The aim of this prospective study was to evaluate whether a change in the standard of newborn care for respiratory insufficiency by widely introducing more aggressive use of nasal continuous airway pressure (nCPAP) and including Infant Flow technology would result in satisfactory outcomes.
Prospectively defined analysis.
Fifty-seven secondary and tertiary care neonatal centers in Poland.
Patients were 1,299 newborns.
We carried out a prospectively defined analysis of 1,299 newborns included in the program between August 1, 2003, and April 30, 2005. The inclusion criterion was the occurrence of symptoms of respiratory failure irrespective of its etiology. Respiratory support was provided with the use of the Infant Flow Advance Driver. The analysis was made on data from prospectively designed questionnaires completed following each infant's treatment. Infants were placed into categories based on clinical indication for use. The primary end point was avoiding tracheal intubation. A high rate of acceptance of the new practice was observed across the substantial demographic and clinical diversity of newborns. Tracheal intubation was avoided in 78% of infants treated electively with nCPAP. Of those being weaned from mechanical ventilation, 61.2% were successfully weaned. Related complications were low (1.4% pneumothorax, 12% nasal injuries).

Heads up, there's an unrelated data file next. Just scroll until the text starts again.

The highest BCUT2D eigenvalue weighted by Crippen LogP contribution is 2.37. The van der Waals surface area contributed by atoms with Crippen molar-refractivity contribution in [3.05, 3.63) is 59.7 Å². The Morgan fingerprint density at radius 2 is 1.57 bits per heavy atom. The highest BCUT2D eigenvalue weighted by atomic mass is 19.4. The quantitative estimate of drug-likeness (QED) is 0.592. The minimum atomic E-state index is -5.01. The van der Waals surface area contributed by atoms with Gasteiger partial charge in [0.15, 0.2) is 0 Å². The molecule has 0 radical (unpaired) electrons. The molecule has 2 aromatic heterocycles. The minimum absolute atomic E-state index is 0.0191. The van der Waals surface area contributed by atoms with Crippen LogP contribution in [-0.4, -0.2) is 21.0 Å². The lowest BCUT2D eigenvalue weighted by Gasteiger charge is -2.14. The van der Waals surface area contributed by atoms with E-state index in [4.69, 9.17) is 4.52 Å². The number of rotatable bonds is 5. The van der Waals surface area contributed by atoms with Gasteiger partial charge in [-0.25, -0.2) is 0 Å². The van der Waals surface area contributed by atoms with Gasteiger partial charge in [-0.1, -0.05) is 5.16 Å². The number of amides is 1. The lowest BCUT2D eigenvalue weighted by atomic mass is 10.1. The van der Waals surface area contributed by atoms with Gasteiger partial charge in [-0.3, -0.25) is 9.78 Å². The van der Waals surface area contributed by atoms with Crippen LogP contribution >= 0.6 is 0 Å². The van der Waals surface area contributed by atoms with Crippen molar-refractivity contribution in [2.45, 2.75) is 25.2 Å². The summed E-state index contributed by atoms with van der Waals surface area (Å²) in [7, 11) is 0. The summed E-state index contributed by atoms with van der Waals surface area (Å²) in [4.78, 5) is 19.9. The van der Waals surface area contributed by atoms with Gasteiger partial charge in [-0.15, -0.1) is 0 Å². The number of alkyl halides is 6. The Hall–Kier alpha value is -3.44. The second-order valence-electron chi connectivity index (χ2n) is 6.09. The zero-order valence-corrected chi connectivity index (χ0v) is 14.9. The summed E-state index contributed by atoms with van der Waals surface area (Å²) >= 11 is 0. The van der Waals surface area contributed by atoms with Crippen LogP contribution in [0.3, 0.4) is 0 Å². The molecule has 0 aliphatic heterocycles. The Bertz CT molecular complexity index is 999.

The new method of nCPAP with Infant Flow was adopted as standard practice in Poland. We monitored its safety and effectiveness over a 2-yr period and found it to be safe and effective as implemented. Additional research is still needed to determine the optimum patient population, strategy for use, and devices.